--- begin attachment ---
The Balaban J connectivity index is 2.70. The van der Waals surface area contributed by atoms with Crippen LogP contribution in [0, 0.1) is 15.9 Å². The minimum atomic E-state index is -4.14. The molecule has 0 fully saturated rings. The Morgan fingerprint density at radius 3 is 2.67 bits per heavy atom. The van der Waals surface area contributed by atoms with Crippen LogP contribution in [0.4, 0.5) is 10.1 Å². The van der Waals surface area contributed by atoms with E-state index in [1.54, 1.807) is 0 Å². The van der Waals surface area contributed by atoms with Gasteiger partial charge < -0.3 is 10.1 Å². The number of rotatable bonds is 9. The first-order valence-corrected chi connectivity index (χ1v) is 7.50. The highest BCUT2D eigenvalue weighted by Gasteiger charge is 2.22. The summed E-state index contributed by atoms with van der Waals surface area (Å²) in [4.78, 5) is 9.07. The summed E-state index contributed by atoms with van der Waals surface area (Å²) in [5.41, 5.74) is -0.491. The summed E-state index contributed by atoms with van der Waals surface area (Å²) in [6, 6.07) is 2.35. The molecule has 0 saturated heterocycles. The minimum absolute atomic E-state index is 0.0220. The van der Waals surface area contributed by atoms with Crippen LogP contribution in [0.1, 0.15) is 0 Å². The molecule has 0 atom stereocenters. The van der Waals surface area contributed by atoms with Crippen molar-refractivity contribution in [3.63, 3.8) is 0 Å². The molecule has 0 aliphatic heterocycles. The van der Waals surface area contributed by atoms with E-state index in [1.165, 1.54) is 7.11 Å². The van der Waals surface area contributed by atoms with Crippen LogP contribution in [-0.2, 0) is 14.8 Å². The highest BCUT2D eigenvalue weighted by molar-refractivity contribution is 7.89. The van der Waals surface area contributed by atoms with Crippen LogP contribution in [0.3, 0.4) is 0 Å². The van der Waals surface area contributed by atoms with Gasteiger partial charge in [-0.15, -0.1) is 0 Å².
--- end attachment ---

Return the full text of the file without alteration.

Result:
The Balaban J connectivity index is 2.70. The van der Waals surface area contributed by atoms with Crippen LogP contribution in [0, 0.1) is 15.9 Å². The minimum atomic E-state index is -4.14. The molecule has 0 fully saturated rings. The Morgan fingerprint density at radius 3 is 2.67 bits per heavy atom. The van der Waals surface area contributed by atoms with Crippen LogP contribution in [0.4, 0.5) is 10.1 Å². The van der Waals surface area contributed by atoms with E-state index in [1.54, 1.807) is 0 Å². The van der Waals surface area contributed by atoms with Gasteiger partial charge < -0.3 is 10.1 Å². The number of rotatable bonds is 9. The first-order valence-corrected chi connectivity index (χ1v) is 7.50. The highest BCUT2D eigenvalue weighted by Gasteiger charge is 2.22. The summed E-state index contributed by atoms with van der Waals surface area (Å²) in [4.78, 5) is 9.07. The summed E-state index contributed by atoms with van der Waals surface area (Å²) in [5.41, 5.74) is -0.491. The summed E-state index contributed by atoms with van der Waals surface area (Å²) in [6, 6.07) is 2.35. The molecule has 0 saturated heterocycles. The minimum absolute atomic E-state index is 0.0220. The van der Waals surface area contributed by atoms with Crippen LogP contribution in [0.1, 0.15) is 0 Å². The molecule has 0 atom stereocenters. The van der Waals surface area contributed by atoms with Crippen molar-refractivity contribution in [3.63, 3.8) is 0 Å². The molecule has 0 aliphatic heterocycles. The van der Waals surface area contributed by atoms with E-state index in [1.165, 1.54) is 7.11 Å². The van der Waals surface area contributed by atoms with Crippen LogP contribution in [-0.2, 0) is 14.8 Å². The highest BCUT2D eigenvalue weighted by molar-refractivity contribution is 7.89. The van der Waals surface area contributed by atoms with Crippen LogP contribution in [0.3, 0.4) is 0 Å². The van der Waals surface area contributed by atoms with Gasteiger partial charge in [-0.15, -0.1) is 0 Å².